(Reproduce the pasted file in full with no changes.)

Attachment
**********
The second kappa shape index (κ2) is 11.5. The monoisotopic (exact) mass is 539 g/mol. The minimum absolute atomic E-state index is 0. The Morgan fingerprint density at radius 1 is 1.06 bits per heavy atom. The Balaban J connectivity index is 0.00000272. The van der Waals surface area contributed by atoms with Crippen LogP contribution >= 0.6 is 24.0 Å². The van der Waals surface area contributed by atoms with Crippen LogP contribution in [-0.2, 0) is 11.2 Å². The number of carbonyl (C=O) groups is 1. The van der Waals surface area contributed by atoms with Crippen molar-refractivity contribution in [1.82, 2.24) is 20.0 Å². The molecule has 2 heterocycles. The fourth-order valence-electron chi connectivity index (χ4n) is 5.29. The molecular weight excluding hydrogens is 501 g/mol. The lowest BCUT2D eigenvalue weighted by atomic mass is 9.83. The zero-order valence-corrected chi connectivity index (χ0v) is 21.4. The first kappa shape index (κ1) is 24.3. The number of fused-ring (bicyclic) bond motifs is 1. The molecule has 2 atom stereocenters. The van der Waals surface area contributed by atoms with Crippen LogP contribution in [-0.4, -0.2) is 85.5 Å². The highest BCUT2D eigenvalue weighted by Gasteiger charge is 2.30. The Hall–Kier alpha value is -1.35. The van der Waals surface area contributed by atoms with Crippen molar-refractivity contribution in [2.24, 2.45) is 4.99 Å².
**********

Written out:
The second kappa shape index (κ2) is 11.5. The monoisotopic (exact) mass is 539 g/mol. The minimum absolute atomic E-state index is 0. The Morgan fingerprint density at radius 1 is 1.06 bits per heavy atom. The Balaban J connectivity index is 0.00000272. The van der Waals surface area contributed by atoms with Crippen LogP contribution >= 0.6 is 24.0 Å². The van der Waals surface area contributed by atoms with Crippen LogP contribution in [-0.2, 0) is 11.2 Å². The number of carbonyl (C=O) groups is 1. The van der Waals surface area contributed by atoms with Crippen molar-refractivity contribution in [1.82, 2.24) is 20.0 Å². The molecule has 2 heterocycles. The fourth-order valence-electron chi connectivity index (χ4n) is 5.29. The molecular weight excluding hydrogens is 501 g/mol. The lowest BCUT2D eigenvalue weighted by atomic mass is 9.83. The zero-order valence-corrected chi connectivity index (χ0v) is 21.4. The first kappa shape index (κ1) is 24.3. The number of fused-ring (bicyclic) bond motifs is 1. The molecule has 2 atom stereocenters. The van der Waals surface area contributed by atoms with Crippen LogP contribution in [-0.4, -0.2) is 85.5 Å². The highest BCUT2D eigenvalue weighted by Gasteiger charge is 2.30. The Hall–Kier alpha value is -1.35. The van der Waals surface area contributed by atoms with Crippen molar-refractivity contribution in [2.24, 2.45) is 4.99 Å².